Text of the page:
He met with Pontiac at Sandusky, OH from September – October in 1764.

He was present at a conference when William Johnson installed Onondaga sachems and reaffirmed Onondaga leadership of the confederacy in April 1765 and also spoke at the conference held at Johnson Hall regarding the boundary line that same month.

From June-September 1767, Thomas visited Johnson Hall several times where he made private land deals with John Harper for land at Oquaga.

The Cherokee – Iroquois loathing was at its peak 1768-1770 and King spoke about this problem at conferences held at Johnson Hall and German Flats during that time period.

Thomas King died in Charleston, SC following meetings with the Catawba in September 1771.

He had one child with his wife, Mary Tidd.


Scalooyady, Skaluyati – “Half King”

Scalooyady was a warrior who represented the southern Oneida village of Oquaga in the 1740’s and 1750’s. Most of his speaking was done at Pennsylvania conferences: Lancaster in 1748, Carlisle in November 1753 and Philadelphia in September 1754. He also addressed the Pennsylvania Provincial Council in December 1754.

He visited Albany with William Johnson in February 1755 and then protested against the Susquehanna Land Purchase the following month.

He spoke at meetings in Philadelphia in March, May and June of 1755 and then moved to the Mohawk Valley and resided with Johnson in the winter of 1755.

He spoke at the Iroquois Conference held at Fort Johnson in March 1756 and again in Philadelphia January, March and April of the same year.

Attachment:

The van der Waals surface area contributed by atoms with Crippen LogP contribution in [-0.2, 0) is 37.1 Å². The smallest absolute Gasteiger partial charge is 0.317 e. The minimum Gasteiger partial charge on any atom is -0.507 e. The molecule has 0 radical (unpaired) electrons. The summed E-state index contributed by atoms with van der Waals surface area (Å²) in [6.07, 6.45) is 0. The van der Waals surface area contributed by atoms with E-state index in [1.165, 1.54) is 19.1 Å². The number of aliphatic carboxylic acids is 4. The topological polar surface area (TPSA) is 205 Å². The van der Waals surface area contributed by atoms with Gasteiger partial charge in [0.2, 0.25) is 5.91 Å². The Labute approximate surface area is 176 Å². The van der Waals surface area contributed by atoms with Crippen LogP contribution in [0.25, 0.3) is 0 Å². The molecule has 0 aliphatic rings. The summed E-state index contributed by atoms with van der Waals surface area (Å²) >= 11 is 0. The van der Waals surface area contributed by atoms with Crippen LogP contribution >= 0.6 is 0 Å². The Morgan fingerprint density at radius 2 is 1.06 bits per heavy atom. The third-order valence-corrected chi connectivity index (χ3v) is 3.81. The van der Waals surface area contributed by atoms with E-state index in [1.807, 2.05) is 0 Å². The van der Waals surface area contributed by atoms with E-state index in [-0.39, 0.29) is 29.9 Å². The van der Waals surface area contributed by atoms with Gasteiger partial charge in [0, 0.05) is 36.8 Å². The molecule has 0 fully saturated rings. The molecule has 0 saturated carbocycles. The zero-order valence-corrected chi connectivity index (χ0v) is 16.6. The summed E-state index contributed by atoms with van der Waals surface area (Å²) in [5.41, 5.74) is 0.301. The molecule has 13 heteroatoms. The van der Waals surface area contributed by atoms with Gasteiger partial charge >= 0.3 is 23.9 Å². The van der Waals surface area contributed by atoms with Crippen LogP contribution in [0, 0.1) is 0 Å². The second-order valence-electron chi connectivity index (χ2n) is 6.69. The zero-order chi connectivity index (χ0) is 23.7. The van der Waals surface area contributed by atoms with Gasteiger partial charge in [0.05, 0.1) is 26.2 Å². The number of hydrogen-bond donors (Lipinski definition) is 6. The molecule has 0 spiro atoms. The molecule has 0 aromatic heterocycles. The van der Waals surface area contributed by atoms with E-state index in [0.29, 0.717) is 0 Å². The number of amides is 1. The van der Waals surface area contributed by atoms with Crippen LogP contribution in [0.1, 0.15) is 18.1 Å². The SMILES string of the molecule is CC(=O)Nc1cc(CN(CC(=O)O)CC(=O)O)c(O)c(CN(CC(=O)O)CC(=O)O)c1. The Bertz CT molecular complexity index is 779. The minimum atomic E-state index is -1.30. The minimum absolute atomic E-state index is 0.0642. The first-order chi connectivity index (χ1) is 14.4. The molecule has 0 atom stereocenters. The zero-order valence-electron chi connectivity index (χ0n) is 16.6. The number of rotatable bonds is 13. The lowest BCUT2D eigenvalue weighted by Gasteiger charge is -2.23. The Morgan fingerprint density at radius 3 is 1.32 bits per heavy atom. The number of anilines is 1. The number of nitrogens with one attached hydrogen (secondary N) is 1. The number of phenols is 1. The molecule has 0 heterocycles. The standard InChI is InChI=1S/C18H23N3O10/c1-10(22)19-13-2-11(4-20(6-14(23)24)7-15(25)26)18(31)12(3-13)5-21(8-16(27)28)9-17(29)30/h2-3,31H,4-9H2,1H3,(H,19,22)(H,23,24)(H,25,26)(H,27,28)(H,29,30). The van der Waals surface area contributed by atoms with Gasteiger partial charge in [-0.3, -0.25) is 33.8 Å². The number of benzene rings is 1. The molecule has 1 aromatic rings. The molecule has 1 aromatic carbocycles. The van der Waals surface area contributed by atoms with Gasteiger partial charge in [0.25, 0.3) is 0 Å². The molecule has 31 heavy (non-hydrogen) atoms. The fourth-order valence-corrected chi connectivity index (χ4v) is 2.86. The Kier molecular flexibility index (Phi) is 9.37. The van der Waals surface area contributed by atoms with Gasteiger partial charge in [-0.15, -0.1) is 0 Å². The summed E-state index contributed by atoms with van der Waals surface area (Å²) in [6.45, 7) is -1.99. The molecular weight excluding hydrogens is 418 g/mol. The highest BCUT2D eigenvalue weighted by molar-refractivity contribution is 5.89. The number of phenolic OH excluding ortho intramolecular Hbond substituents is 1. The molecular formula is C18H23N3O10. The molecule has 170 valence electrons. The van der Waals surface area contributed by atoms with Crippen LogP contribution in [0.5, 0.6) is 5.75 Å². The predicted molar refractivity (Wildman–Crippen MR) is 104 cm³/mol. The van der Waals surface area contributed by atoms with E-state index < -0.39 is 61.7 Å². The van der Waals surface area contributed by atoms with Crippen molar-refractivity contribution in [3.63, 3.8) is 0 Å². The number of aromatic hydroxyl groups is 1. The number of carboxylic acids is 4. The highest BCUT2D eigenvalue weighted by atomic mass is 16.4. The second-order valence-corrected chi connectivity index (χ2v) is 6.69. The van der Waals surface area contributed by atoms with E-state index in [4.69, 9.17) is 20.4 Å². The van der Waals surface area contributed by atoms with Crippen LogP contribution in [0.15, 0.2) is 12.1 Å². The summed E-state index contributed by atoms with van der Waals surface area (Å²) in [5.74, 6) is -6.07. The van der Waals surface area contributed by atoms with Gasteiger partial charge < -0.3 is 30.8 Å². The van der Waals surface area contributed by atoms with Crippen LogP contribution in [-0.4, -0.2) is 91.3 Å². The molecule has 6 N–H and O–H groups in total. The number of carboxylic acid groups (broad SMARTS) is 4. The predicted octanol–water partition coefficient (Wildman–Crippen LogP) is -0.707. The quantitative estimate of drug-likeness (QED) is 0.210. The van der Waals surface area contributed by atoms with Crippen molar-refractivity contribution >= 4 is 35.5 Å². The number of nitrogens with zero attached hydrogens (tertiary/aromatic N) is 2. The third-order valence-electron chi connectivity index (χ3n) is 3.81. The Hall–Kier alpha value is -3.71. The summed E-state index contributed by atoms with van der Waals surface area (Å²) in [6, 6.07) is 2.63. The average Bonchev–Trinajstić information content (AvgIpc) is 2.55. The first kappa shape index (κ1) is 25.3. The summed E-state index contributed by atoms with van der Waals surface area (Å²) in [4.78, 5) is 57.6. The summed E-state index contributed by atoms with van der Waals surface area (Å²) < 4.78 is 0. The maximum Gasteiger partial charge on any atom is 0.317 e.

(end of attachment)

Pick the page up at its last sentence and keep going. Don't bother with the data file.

Scalooyady attended Grand Council at Onondaga in April 1756 and several more conferences throughout 1756 and the beginning of 1757.

Scalooyady died in the Mohawk Valley from smallpox in 1757.



Shickellemy’s origins are unknown, but he was adopted by the Oneida Indian Nation and was officially appointed to represent the Haudenosaunee in their southern territories in June 1728.

The Pennsylvania Colonial Council desired that Shickellemy discourage the sale of rum to the Iroquois in a letter on August 16, 1731. His response was to tell them to quit selling them so much rum.

Shickellemy spent most of his life in Pennsylvania, rarely making his way up to New York. He resided mainly in Shamokin, PA from 1737-1748.

He made numerous trips to Philadelphia throughout the 1730’s and 1740’s, always advocating for Haudenosaunee rights to land, hunting and governance.

He last spoke at the Lancaster conference in 1744 and is recorded as having been baptized in January 1748 by Moravians.

Shickellemy died in December 1748 and was succeeded in his role by his son, Tachnechdorus.


Spencer, Thomas

Thomas Spencer was born around 1730 and as an adult lived at Oquaga and Oriska and is recorded as supporting Hawley’s Mission at Oquaga in 1753.

His mother was Oneida, his father was a devout Anglo-American Presbyterian. He grew up in the Cherry Valley/Kanonwalohale area and spent time in both communities, thus had warm feeling toward both peoples.

Spencer learned the trade of blacksmithing in his childhood and often offered his services to the resident settlers in Cherry Valley and Oneidas at Kanonwalohale.